Merri Creek Management Committee

Top Ten plants for a local indigenous gardenCommon bluebell small

These plants combine;

  • attractive foliage, form and flower
  • ease of cultivation
  • adaptable to a wide range of conditions
  • none too large or wide for a small garden
  • good value for attracting wildlife
  • readilycultivated by seed, cutting or division

The links below will open on plant profiles at the Indigenous Flora and Fauna Association website.

The Ecological Restoration Team

The Ecological Restoration Team manages and restores native vegetation along Merri Creek. Team members are native vegetation management practitioners who generally have qualifications in natural resource management or a related environmental field.

Key Tasks and the volunteering day

The focus of the teams' work is regeneration and restoration of indigenous vegetation, generally within public parklands. Works typically involve weed control (manual and chemical treatments) and planting (during autumn and winter), as well as other related activities such as litter removal, fencing, pruning and trail maintenance. On a day-to-day basis, the team usually works in groups of three to four staff, beginning the day at our works depot (2 Lee St Brunswick East). We start early and work all day in the field, usually quite strenuously.

The volunteer experience with the Ecological Restoration Team is most suited to students and graduates in a natural resource management related field. We also encourage those who would like to 'try out' their interest in this field of work, or those from other industries who would like to gain an insight into our work, or want to contribute to the Merri Creek's restoration. We try to be flexible to accommodate volunteers' needs; however flexibility and capacity to host volunteers may be limited at times because we have to meet our workplace commitments.

Below is an outline of the day-to-day operation of the team, what we provide and what volunteers need to bring along.

- the Ngarri-djarrang (Central Creek) example
Brian Bainbridge March 2009

Summary and introductory information

The State significant Ngarri-djarrang[1] Grassland Reserve covers approximately nine hectares of remnant volcanic plain grassland[2] to the east of Central Creek, a tributary of Merri Creek in the northern Melbourne suburb of Reservoir, Victoria, Australia. Threatened by weed invasion, adhoc biomass reduction and uncontrolled access, restorationof this site has been an ongoing commitment of the Merri Creek Management Committee (MCMC) since 1993.

Highly commended ecological restoration project by Global Restoration Network

The catchment-scale restoration of Merri Creek has been selected in the 'Highly Commended - Projects with Potential for Biodiversity Research Partnerships' category in the Ecological Management and Restoration Journal’s search for the ‘Top 20’ ecological restoration projects in Australasia.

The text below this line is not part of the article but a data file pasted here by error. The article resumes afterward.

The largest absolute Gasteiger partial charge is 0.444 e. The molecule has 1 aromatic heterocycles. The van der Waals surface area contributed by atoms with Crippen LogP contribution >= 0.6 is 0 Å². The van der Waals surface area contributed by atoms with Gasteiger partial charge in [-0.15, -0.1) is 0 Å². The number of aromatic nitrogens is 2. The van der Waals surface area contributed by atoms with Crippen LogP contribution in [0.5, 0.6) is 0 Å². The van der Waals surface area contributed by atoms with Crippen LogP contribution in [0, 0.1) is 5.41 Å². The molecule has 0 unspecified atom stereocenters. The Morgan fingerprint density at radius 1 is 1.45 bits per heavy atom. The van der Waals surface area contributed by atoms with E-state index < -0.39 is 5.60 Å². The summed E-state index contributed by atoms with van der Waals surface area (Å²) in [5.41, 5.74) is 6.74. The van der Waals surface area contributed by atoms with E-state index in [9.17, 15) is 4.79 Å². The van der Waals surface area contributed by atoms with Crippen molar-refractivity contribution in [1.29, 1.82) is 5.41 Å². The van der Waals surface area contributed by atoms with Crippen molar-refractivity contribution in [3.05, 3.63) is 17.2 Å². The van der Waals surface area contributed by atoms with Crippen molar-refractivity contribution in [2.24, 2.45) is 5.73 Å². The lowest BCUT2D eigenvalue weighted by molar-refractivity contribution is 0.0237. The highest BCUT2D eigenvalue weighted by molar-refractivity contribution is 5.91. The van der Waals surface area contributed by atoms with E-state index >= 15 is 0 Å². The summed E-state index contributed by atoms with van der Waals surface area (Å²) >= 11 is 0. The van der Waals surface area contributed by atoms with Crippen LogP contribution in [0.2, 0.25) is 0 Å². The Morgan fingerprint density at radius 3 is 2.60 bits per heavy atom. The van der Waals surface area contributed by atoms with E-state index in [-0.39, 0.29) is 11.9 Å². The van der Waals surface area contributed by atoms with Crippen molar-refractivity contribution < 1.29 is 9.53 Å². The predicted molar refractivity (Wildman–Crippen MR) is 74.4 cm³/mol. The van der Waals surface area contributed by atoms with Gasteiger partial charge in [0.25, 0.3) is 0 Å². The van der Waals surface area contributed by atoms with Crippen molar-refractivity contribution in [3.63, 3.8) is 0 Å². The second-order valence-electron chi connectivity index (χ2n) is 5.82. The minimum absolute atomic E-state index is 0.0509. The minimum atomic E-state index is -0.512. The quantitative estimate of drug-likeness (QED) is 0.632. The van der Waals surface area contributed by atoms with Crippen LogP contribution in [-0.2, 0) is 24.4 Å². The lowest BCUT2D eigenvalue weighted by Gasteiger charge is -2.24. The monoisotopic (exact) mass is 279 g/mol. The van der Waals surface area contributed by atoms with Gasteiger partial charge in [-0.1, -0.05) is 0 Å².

MCMC has prepared a report detailing MCMC’s Restoration of a Native Grassland community – The Ngarri djarrang (Central Creek) Grassland in Reservoir – as an example of the works we undertake.

Read more Download the report as a pdf

Eastern Grey Kangaroos at Central Creek GrasslandLocation

This 9ha grassland is located along Central Creek, a tributary of Merri Creek, in Reservoir, Victoria

Ecological Communities

Partially intact or small stands – Kangaroo Grass plains grassland (23.2 Central Creek).
Remnant, degraded or establishing stands – Kangaroo Grass stony knoll grassland (22.1; Central Creek)
Remnant of Plains Grassland, Stony Knoll Grassland and Grassy Wetland

Flora

112 indigenous species have been identified on the site, including nationally significant Short-fruit Water Starwort, Callitriche brachycarpa and Matted Flax-lily, Dianella amoena and State significant Rye Beetle-grass, Tripogon lolliformis. Short Sword-sedge, Lepidosperma curtisae on the site is believed to be of State significance (Robinson and Morgan 1997).

Location

This site includes Merri Creek from the south to the north end of McBryde Street Fawkner, including the
4 ha Jukes Road Grassland on Crown Land on the west side of Merri Creek, adjacent to the end of Jukes Road.

Ecological Communities

Partially intact or small stands - Woolly Tea-tree riparian scrub (18.2 Merri Creek).
Remnant, degraded or establishing stands – Lightwood-Tree Violet cliff/escarpment shrubland (20.5; Merri Creek)
Jukes Road Grassland contains a small area of Plains Grassland

Flora

which has the largest known population in existence of the endangered Matted Flax-lily (Dianella amoena) (G. Carr, pers. comm.). In addition there are more than 60 other indigenous species present, including a number of lilies (Mueck 1997, B. Miles pers. comm.).